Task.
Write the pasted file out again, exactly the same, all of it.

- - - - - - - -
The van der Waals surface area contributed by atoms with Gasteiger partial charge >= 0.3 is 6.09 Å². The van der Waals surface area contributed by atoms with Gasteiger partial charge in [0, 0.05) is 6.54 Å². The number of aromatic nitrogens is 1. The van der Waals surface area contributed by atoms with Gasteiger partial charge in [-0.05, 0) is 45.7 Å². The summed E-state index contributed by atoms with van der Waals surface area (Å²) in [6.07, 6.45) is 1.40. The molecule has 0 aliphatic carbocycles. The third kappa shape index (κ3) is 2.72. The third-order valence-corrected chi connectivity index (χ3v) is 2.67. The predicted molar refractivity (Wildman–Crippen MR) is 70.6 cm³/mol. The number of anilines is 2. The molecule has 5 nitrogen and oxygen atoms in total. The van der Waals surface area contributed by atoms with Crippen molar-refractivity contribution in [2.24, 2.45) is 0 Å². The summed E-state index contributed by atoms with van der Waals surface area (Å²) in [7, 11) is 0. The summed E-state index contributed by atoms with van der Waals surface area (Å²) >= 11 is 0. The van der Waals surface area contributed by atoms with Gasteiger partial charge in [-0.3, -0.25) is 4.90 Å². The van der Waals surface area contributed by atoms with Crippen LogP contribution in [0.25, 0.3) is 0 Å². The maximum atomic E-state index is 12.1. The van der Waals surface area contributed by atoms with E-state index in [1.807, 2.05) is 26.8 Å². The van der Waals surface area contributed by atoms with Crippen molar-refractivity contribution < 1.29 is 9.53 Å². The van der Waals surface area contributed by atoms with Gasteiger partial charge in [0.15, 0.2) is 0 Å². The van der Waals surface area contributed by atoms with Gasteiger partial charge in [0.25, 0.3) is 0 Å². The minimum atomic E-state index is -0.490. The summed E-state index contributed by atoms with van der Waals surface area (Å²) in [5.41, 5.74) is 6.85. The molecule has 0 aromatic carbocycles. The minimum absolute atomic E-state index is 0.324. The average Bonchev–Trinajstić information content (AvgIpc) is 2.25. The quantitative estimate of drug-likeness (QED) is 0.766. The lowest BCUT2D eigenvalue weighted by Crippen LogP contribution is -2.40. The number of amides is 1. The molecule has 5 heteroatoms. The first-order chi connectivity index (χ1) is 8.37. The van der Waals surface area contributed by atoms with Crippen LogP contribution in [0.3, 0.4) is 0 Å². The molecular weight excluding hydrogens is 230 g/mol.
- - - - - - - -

The van der Waals surface area contributed by atoms with Gasteiger partial charge >= 0.3 is 6.09 Å². The van der Waals surface area contributed by atoms with Gasteiger partial charge in [0, 0.05) is 6.54 Å². The number of aromatic nitrogens is 1. The van der Waals surface area contributed by atoms with Gasteiger partial charge in [-0.05, 0) is 45.7 Å². The summed E-state index contributed by atoms with van der Waals surface area (Å²) in [6.07, 6.45) is 1.40. The molecule has 0 aliphatic carbocycles. The third kappa shape index (κ3) is 2.72. The third-order valence-corrected chi connectivity index (χ3v) is 2.67. The predicted molar refractivity (Wildman–Crippen MR) is 70.6 cm³/mol. The number of anilines is 2. The molecule has 5 nitrogen and oxygen atoms in total. The van der Waals surface area contributed by atoms with Crippen molar-refractivity contribution in [2.24, 2.45) is 0 Å². The summed E-state index contributed by atoms with van der Waals surface area (Å²) in [7, 11) is 0. The summed E-state index contributed by atoms with van der Waals surface area (Å²) >= 11 is 0. The van der Waals surface area contributed by atoms with Gasteiger partial charge in [-0.3, -0.25) is 4.90 Å². The van der Waals surface area contributed by atoms with Crippen LogP contribution in [0.25, 0.3) is 0 Å². The maximum atomic E-state index is 12.1. The van der Waals surface area contributed by atoms with E-state index in [1.807, 2.05) is 26.8 Å². The van der Waals surface area contributed by atoms with Crippen molar-refractivity contribution < 1.29 is 9.53 Å². The van der Waals surface area contributed by atoms with Gasteiger partial charge in [0.15, 0.2) is 0 Å². The van der Waals surface area contributed by atoms with Gasteiger partial charge in [0.25, 0.3) is 0 Å². The minimum atomic E-state index is -0.490. The summed E-state index contributed by atoms with van der Waals surface area (Å²) in [5.41, 5.74) is 6.85. The molecule has 0 aromatic carbocycles. The minimum absolute atomic E-state index is 0.324. The average Bonchev–Trinajstić information content (AvgIpc) is 2.25. The quantitative estimate of drug-likeness (QED) is 0.766. The lowest BCUT2D eigenvalue weighted by Crippen LogP contribution is -2.40. The number of amides is 1. The molecule has 5 heteroatoms. The first-order chi connectivity index (χ1) is 8.37. The van der Waals surface area contributed by atoms with Crippen LogP contribution in [0.3, 0.4) is 0 Å². The molecular weight excluding hydrogens is 230 g/mol.